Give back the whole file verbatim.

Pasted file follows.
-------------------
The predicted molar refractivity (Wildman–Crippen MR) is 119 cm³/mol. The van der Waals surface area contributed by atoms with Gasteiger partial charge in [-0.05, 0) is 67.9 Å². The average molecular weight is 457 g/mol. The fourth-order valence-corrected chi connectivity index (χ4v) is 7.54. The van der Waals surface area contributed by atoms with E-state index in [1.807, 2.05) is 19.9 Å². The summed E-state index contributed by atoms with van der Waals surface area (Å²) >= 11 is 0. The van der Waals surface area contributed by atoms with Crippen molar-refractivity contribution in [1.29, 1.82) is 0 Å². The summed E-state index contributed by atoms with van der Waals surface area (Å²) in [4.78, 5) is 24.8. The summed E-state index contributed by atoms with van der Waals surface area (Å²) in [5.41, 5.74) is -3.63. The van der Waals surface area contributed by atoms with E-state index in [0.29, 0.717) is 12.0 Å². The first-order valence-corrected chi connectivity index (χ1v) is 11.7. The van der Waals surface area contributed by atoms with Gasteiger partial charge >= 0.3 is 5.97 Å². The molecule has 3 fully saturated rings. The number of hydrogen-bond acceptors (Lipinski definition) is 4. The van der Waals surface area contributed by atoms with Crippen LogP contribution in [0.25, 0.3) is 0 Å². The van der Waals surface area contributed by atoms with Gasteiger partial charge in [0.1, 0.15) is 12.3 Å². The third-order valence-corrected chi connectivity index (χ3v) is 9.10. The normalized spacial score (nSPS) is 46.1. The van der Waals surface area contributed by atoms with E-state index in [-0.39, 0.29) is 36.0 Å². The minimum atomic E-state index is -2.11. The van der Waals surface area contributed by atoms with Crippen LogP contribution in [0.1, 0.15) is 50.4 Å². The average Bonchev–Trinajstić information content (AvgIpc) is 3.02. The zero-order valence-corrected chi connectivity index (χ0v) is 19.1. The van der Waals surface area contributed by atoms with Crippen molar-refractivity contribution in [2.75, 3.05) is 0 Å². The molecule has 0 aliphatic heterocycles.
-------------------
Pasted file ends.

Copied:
The predicted molar refractivity (Wildman–Crippen MR) is 119 cm³/mol. The van der Waals surface area contributed by atoms with Gasteiger partial charge in [-0.05, 0) is 67.9 Å². The average molecular weight is 457 g/mol. The fourth-order valence-corrected chi connectivity index (χ4v) is 7.54. The van der Waals surface area contributed by atoms with E-state index in [1.807, 2.05) is 19.9 Å². The summed E-state index contributed by atoms with van der Waals surface area (Å²) >= 11 is 0. The van der Waals surface area contributed by atoms with Crippen molar-refractivity contribution in [1.29, 1.82) is 0 Å². The summed E-state index contributed by atoms with van der Waals surface area (Å²) in [4.78, 5) is 24.8. The summed E-state index contributed by atoms with van der Waals surface area (Å²) in [5.41, 5.74) is -3.63. The van der Waals surface area contributed by atoms with E-state index in [0.29, 0.717) is 12.0 Å². The first-order valence-corrected chi connectivity index (χ1v) is 11.7. The van der Waals surface area contributed by atoms with Gasteiger partial charge >= 0.3 is 5.97 Å². The molecule has 3 fully saturated rings. The number of hydrogen-bond acceptors (Lipinski definition) is 4. The van der Waals surface area contributed by atoms with Crippen LogP contribution in [0.25, 0.3) is 0 Å². The van der Waals surface area contributed by atoms with Gasteiger partial charge in [0.1, 0.15) is 12.3 Å². The third-order valence-corrected chi connectivity index (χ3v) is 9.10. The normalized spacial score (nSPS) is 46.1. The van der Waals surface area contributed by atoms with E-state index in [-0.39, 0.29) is 36.0 Å². The minimum atomic E-state index is -2.11. The van der Waals surface area contributed by atoms with Crippen LogP contribution in [0.1, 0.15) is 50.4 Å². The average Bonchev–Trinajstić information content (AvgIpc) is 3.02. The zero-order valence-corrected chi connectivity index (χ0v) is 19.1. The van der Waals surface area contributed by atoms with Crippen molar-refractivity contribution in [2.75, 3.05) is 0 Å². The molecule has 0 aliphatic heterocycles.